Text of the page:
I looked at the photo on the LK site for inspiration. Ah, that giant room with those ranks of chairs and glitzy chandeliers and patterned carpeting and overly chilly air conditioning…It reminded me of my former life in marketing/communications and fundraising. For many years, I volunteered such knowledge as I was presumed to have to the international organization for those of us in the non-profit education field. I lost count of the panelist and moderator duties, faculty roles in weeklong programs, planner of conferences, and other jobs I took on.
I was presenting on a panel with a designer who became a dear friend when the Challenger blew up and the day disintegrated into clusters of horrified people who were suddenly reminded of the value of life and the nature of heroism.
Another time, I was to interview a college president as the main morning event at the Fairmont Hotel when San Francisco lost all power. The organizers begged him and me to do it in complete darkness because the hotel wanted everyone to stay in place, sure the lights would come on in a few minutes. They didn’t, and for 50 minutes 450 people were treated to the occasional sight (I was told this later by a cackling acquaintance) of my chin as I leaned into the flashlight to see what my next question was. The lights stayed out until Suze Orman, the lunch speaker, opened her mouth, at which point they snapped on, of course, and she dazzled the crowd.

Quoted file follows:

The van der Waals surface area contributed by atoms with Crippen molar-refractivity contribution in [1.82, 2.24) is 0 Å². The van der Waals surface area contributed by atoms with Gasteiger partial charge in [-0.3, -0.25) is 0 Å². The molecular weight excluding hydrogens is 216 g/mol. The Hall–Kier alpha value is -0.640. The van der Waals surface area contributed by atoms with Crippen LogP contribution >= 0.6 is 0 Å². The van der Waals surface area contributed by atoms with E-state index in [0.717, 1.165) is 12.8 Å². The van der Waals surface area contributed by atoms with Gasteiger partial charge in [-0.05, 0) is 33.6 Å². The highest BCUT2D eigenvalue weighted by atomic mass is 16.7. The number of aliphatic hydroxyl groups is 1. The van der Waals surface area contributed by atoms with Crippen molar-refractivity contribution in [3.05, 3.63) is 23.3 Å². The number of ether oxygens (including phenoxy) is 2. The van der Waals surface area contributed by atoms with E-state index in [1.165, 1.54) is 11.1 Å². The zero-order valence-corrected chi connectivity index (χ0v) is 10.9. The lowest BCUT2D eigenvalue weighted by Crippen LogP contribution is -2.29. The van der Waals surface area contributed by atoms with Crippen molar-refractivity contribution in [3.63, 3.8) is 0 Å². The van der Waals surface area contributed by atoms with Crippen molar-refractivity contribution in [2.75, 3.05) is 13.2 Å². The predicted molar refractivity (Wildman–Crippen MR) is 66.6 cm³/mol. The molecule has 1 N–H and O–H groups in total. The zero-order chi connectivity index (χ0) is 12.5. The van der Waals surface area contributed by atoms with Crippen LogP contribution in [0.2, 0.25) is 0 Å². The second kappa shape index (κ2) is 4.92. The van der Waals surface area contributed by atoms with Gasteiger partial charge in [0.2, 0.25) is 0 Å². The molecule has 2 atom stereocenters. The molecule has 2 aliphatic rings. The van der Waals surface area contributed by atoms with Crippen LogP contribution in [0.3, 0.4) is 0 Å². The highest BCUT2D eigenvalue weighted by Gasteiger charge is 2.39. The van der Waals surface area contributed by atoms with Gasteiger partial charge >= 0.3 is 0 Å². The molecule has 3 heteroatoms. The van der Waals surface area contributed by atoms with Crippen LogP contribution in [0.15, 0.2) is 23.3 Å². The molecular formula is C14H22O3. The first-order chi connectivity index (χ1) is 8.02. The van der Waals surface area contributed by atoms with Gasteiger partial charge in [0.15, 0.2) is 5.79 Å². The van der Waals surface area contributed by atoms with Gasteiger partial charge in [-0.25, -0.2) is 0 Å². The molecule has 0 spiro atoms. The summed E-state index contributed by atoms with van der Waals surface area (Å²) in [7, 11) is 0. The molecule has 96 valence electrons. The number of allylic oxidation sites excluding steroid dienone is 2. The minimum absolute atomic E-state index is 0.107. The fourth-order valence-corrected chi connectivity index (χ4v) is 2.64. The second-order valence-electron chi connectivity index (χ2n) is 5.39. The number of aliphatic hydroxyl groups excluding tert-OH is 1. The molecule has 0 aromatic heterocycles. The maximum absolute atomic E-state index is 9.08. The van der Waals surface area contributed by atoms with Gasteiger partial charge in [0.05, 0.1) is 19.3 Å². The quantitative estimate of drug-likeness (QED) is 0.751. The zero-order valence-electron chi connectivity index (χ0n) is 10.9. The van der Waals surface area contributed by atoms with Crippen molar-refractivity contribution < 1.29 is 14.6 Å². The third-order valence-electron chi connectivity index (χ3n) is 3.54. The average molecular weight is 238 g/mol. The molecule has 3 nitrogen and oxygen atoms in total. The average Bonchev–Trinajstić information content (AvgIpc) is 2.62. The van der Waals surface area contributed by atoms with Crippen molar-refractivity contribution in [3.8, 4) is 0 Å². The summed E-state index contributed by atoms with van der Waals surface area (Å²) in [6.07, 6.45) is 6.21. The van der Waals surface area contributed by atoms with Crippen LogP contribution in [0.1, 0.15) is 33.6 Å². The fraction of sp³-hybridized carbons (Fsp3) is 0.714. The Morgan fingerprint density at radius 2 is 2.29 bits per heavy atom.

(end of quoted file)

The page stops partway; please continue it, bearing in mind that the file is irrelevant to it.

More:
One aspect of conferences in those days was the delicate phenomenon of attendees pairing up with people to whom they were not married. In many cases I heard about, one or more of them was married to someone else who, ipso facto, was not at the conference. These brief liaisons provided some distraction from endless, earnest discussions of how to increase alumni giving totals or find new ways of appealing to jaded 16-year old prospects for the freshman class. I never heard of a marriage ending as a result, but then I didn’t know most of the people outside of our semi-annual coming together for the Conference on Strategic Marketing or the Summer Institute in Communications and Fundraising.
No matter what the conference is about, I believe there is a common conference culture, supported and reinforced by the sight of neatly lined up chairs with padded seats and backs, tables with coffee urns and water glasses, and people skittering from the Sunset Room to the Governor’s Hall in search of the holy grail – that event where the speakers will all sparkle, the man sitting next to you will be the one person you hoped to run into, and the talk will reveal, finally, the deepest and most worthwhile secret to success for your career.
I, as a longtime veteran, prefer to wait it out in the bar.